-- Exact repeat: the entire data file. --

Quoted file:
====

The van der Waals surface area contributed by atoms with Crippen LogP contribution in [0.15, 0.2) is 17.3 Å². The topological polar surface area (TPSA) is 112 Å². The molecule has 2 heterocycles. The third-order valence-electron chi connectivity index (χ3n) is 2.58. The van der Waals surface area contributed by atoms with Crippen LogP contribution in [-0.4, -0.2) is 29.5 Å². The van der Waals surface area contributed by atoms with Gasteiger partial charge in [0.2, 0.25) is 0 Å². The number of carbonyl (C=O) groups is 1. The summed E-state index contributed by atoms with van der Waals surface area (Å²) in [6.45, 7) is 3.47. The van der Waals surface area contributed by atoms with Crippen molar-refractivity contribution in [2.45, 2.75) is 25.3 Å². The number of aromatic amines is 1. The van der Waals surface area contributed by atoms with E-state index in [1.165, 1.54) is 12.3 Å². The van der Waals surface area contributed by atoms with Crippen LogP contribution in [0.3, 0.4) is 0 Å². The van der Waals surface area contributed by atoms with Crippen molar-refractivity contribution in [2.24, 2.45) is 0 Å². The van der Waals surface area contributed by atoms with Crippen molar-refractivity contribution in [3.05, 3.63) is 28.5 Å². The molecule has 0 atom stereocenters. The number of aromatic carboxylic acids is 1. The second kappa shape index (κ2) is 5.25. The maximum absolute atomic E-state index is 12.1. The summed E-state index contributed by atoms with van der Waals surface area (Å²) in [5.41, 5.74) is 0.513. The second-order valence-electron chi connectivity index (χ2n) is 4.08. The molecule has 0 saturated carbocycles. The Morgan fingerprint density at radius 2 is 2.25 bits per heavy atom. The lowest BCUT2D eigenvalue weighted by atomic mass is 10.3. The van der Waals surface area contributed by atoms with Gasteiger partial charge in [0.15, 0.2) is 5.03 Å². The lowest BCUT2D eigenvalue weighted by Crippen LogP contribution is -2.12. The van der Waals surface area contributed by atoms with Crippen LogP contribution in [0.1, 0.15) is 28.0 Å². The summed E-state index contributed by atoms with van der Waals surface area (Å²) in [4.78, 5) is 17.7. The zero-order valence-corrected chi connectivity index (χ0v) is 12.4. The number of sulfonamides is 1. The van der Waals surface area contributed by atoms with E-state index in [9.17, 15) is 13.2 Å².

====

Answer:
The van der Waals surface area contributed by atoms with Crippen LogP contribution in [0.15, 0.2) is 17.3 Å². The topological polar surface area (TPSA) is 112 Å². The molecule has 2 heterocycles. The third-order valence-electron chi connectivity index (χ3n) is 2.58. The van der Waals surface area contributed by atoms with Crippen LogP contribution in [-0.4, -0.2) is 29.5 Å². The van der Waals surface area contributed by atoms with Gasteiger partial charge in [0.2, 0.25) is 0 Å². The number of carbonyl (C=O) groups is 1. The summed E-state index contributed by atoms with van der Waals surface area (Å²) in [6.45, 7) is 3.47. The van der Waals surface area contributed by atoms with Crippen molar-refractivity contribution in [2.45, 2.75) is 25.3 Å². The number of aromatic amines is 1. The van der Waals surface area contributed by atoms with E-state index in [1.165, 1.54) is 12.3 Å². The van der Waals surface area contributed by atoms with Crippen LogP contribution in [0.3, 0.4) is 0 Å². The van der Waals surface area contributed by atoms with Crippen molar-refractivity contribution in [2.24, 2.45) is 0 Å². The van der Waals surface area contributed by atoms with Crippen molar-refractivity contribution in [3.05, 3.63) is 28.5 Å². The molecule has 0 atom stereocenters. The number of aromatic carboxylic acids is 1. The second kappa shape index (κ2) is 5.25. The maximum absolute atomic E-state index is 12.1. The summed E-state index contributed by atoms with van der Waals surface area (Å²) in [5.41, 5.74) is 0.513. The second-order valence-electron chi connectivity index (χ2n) is 4.08. The molecule has 0 saturated carbocycles. The Morgan fingerprint density at radius 2 is 2.25 bits per heavy atom. The lowest BCUT2D eigenvalue weighted by atomic mass is 10.3. The van der Waals surface area contributed by atoms with Gasteiger partial charge in [0.15, 0.2) is 5.03 Å². The lowest BCUT2D eigenvalue weighted by Crippen LogP contribution is -2.12. The van der Waals surface area contributed by atoms with Crippen LogP contribution in [0.1, 0.15) is 28.0 Å². The summed E-state index contributed by atoms with van der Waals surface area (Å²) in [4.78, 5) is 17.7. The zero-order valence-corrected chi connectivity index (χ0v) is 12.4. The number of sulfonamides is 1. The van der Waals surface area contributed by atoms with E-state index in [9.17, 15) is 13.2 Å².